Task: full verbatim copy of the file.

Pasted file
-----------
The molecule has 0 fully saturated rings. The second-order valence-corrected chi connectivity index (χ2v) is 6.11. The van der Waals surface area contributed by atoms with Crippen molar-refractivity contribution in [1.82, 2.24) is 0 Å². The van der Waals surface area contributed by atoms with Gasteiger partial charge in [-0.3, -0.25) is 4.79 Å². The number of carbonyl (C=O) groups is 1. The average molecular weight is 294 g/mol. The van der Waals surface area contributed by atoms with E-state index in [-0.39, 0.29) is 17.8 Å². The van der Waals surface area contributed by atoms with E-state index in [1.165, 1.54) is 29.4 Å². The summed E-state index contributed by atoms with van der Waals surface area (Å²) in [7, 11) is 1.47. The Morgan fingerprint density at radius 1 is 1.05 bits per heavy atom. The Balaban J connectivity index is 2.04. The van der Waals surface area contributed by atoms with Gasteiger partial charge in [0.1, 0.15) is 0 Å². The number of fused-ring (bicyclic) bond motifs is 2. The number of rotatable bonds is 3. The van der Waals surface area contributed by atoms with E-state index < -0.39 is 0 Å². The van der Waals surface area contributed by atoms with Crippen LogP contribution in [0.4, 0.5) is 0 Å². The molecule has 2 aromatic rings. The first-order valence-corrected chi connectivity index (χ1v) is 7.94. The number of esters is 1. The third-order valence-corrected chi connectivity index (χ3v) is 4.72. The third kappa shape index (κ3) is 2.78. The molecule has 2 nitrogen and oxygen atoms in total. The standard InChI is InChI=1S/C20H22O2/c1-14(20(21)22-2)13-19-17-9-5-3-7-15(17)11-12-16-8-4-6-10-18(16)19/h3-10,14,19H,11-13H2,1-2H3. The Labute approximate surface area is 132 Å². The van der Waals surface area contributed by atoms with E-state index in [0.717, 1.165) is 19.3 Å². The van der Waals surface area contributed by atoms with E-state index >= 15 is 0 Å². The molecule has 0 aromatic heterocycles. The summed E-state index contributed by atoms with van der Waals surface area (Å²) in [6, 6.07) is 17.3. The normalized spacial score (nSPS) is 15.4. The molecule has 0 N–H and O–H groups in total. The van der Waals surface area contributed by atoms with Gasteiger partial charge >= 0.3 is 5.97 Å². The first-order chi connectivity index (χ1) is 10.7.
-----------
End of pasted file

The molecule has 0 fully saturated rings. The second-order valence-corrected chi connectivity index (χ2v) is 6.11. The van der Waals surface area contributed by atoms with Crippen molar-refractivity contribution in [1.82, 2.24) is 0 Å². The van der Waals surface area contributed by atoms with Gasteiger partial charge in [-0.3, -0.25) is 4.79 Å². The number of carbonyl (C=O) groups is 1. The average molecular weight is 294 g/mol. The van der Waals surface area contributed by atoms with E-state index in [-0.39, 0.29) is 17.8 Å². The van der Waals surface area contributed by atoms with E-state index in [1.165, 1.54) is 29.4 Å². The summed E-state index contributed by atoms with van der Waals surface area (Å²) in [7, 11) is 1.47. The Morgan fingerprint density at radius 1 is 1.05 bits per heavy atom. The Balaban J connectivity index is 2.04. The van der Waals surface area contributed by atoms with Gasteiger partial charge in [0.1, 0.15) is 0 Å². The number of fused-ring (bicyclic) bond motifs is 2. The number of rotatable bonds is 3. The van der Waals surface area contributed by atoms with E-state index < -0.39 is 0 Å². The van der Waals surface area contributed by atoms with Crippen LogP contribution in [0.4, 0.5) is 0 Å². The molecule has 2 aromatic rings. The first-order valence-corrected chi connectivity index (χ1v) is 7.94. The number of esters is 1. The third-order valence-corrected chi connectivity index (χ3v) is 4.72. The third kappa shape index (κ3) is 2.78. The molecule has 2 nitrogen and oxygen atoms in total. The standard InChI is InChI=1S/C20H22O2/c1-14(20(21)22-2)13-19-17-9-5-3-7-15(17)11-12-16-8-4-6-10-18(16)19/h3-10,14,19H,11-13H2,1-2H3. The Labute approximate surface area is 132 Å². The van der Waals surface area contributed by atoms with E-state index in [0.717, 1.165) is 19.3 Å². The van der Waals surface area contributed by atoms with E-state index >= 15 is 0 Å². The molecule has 0 aromatic heterocycles. The summed E-state index contributed by atoms with van der Waals surface area (Å²) in [6, 6.07) is 17.3. The normalized spacial score (nSPS) is 15.4. The molecule has 0 N–H and O–H groups in total. The van der Waals surface area contributed by atoms with Gasteiger partial charge >= 0.3 is 5.97 Å². The first-order chi connectivity index (χ1) is 10.7.